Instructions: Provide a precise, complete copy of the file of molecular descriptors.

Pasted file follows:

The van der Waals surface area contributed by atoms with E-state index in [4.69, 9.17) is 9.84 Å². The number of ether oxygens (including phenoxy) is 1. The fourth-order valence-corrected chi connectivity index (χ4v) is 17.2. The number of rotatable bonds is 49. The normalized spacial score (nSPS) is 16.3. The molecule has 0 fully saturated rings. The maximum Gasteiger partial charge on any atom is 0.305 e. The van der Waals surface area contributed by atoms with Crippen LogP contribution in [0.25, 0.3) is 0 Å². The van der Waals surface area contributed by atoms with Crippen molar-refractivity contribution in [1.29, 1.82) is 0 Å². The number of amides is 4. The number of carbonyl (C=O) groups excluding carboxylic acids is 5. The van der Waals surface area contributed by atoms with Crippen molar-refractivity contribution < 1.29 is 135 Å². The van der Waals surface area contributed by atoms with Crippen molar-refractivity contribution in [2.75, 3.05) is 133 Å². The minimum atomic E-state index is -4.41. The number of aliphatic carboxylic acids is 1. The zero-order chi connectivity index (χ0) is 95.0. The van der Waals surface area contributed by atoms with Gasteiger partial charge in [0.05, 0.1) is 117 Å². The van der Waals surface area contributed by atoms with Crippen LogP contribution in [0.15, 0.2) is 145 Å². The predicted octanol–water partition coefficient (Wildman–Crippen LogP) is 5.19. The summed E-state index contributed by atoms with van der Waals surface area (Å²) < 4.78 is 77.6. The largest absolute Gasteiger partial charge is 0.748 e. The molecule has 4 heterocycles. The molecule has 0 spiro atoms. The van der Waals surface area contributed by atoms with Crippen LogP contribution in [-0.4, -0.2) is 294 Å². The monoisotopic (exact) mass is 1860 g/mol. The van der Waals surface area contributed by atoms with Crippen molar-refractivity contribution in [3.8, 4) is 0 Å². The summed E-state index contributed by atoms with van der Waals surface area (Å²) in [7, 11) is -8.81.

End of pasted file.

The van der Waals surface area contributed by atoms with E-state index in [4.69, 9.17) is 9.84 Å². The number of ether oxygens (including phenoxy) is 1. The fourth-order valence-corrected chi connectivity index (χ4v) is 17.2. The number of rotatable bonds is 49. The normalized spacial score (nSPS) is 16.3. The molecule has 0 fully saturated rings. The maximum Gasteiger partial charge on any atom is 0.305 e. The van der Waals surface area contributed by atoms with Crippen LogP contribution in [0.25, 0.3) is 0 Å². The van der Waals surface area contributed by atoms with Crippen molar-refractivity contribution in [1.29, 1.82) is 0 Å². The number of amides is 4. The number of carbonyl (C=O) groups excluding carboxylic acids is 5. The van der Waals surface area contributed by atoms with Crippen molar-refractivity contribution < 1.29 is 135 Å². The van der Waals surface area contributed by atoms with Crippen molar-refractivity contribution in [2.75, 3.05) is 133 Å². The minimum atomic E-state index is -4.41. The number of aliphatic carboxylic acids is 1. The zero-order chi connectivity index (χ0) is 95.0. The van der Waals surface area contributed by atoms with Gasteiger partial charge in [0.05, 0.1) is 117 Å². The van der Waals surface area contributed by atoms with Crippen LogP contribution in [0.15, 0.2) is 145 Å². The predicted octanol–water partition coefficient (Wildman–Crippen LogP) is 5.19. The summed E-state index contributed by atoms with van der Waals surface area (Å²) < 4.78 is 77.6. The largest absolute Gasteiger partial charge is 0.748 e. The molecule has 4 heterocycles. The molecule has 0 spiro atoms. The van der Waals surface area contributed by atoms with Crippen LogP contribution in [-0.4, -0.2) is 294 Å². The monoisotopic (exact) mass is 1860 g/mol. The van der Waals surface area contributed by atoms with Crippen molar-refractivity contribution in [3.8, 4) is 0 Å². The summed E-state index contributed by atoms with van der Waals surface area (Å²) in [7, 11) is -8.81.